Although at the present time, Target continues to maintain that although 40 million debit and credit card numbers were stolen in the recent second largest retail hacking in American history, the all important PINs for the debit cards that were part of the hacking were not stolen, reports continue to indicate that PINs were indeed among the information taken by the hackers, but that the PINs were encrypted. Target may be playing semantics with the public by saying that “no unencrypted PIN data was accessed” and that there presently there is no evidence that PINs have been compromised for the hacked debit cards. It may well be that encrypted PINs among the data stolen. If so, there should be real concern on the part of debit card holders whose information was compromised because sophisticated hackers have shown the ability to crack encryption of PINs in the past.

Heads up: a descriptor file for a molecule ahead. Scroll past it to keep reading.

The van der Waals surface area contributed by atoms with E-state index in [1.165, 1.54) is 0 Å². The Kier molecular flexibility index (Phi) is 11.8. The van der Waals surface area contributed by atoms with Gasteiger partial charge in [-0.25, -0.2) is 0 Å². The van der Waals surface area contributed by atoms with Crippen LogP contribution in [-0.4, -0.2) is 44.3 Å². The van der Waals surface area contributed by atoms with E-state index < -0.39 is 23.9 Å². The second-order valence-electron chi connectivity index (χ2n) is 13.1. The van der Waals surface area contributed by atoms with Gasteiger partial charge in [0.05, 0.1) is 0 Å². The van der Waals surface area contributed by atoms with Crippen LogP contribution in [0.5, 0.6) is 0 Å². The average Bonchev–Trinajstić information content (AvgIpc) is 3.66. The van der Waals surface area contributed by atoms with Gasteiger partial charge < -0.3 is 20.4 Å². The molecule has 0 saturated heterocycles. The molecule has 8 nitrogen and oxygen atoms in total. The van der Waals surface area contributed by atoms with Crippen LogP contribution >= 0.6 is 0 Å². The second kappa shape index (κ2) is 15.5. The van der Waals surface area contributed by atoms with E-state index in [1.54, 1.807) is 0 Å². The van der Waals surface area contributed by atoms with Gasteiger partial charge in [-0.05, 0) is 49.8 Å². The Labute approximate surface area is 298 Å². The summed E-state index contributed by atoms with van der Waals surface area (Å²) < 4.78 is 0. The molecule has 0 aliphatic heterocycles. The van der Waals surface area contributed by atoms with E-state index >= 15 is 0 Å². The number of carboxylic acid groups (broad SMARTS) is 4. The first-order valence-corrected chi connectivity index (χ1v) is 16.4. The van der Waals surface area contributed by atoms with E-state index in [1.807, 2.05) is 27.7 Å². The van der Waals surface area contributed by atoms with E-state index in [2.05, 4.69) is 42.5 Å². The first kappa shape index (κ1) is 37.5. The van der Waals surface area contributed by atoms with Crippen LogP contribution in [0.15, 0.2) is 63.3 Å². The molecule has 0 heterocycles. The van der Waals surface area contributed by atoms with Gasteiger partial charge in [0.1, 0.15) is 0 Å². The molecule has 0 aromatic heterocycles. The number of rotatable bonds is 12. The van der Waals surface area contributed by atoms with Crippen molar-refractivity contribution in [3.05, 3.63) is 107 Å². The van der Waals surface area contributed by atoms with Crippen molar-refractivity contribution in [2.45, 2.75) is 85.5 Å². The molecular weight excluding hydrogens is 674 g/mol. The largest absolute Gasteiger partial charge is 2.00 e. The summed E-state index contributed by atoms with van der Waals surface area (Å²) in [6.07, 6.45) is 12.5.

As I have often advised in the past, retail purchases are much safer when done with a credit card than with a debit card. If fraudulent charges are made to a person’s credit card, federal law limits the amount of liability to the card holder to no more than $50 and most banks don’t even hold the card holder responsible for any fraudulent charges, however with debit cards, the amount of liability that attaches to the debit card user if he or she does not notice the fraud within two days rises to $500 and if the fraud goes undiscovered for 60 days, there is absolutely no limit on the amount of liability of the debit card holder. A hacked debit card holder risks losing his or her entire bank account. And even if he or she does notice the fraudulent activity immediately, the bank account to which the debit card is tied is frozen while the bank investigates the fraud. Don’t use a debit card for any other use other than as an ATM card. If you have used your debit card at Target during the affected period of November 27th and December 15th, you should check the activity on your bank account to which the card is tied daily online to look for unauthorized activity and if you find any, report it immediately to your bank.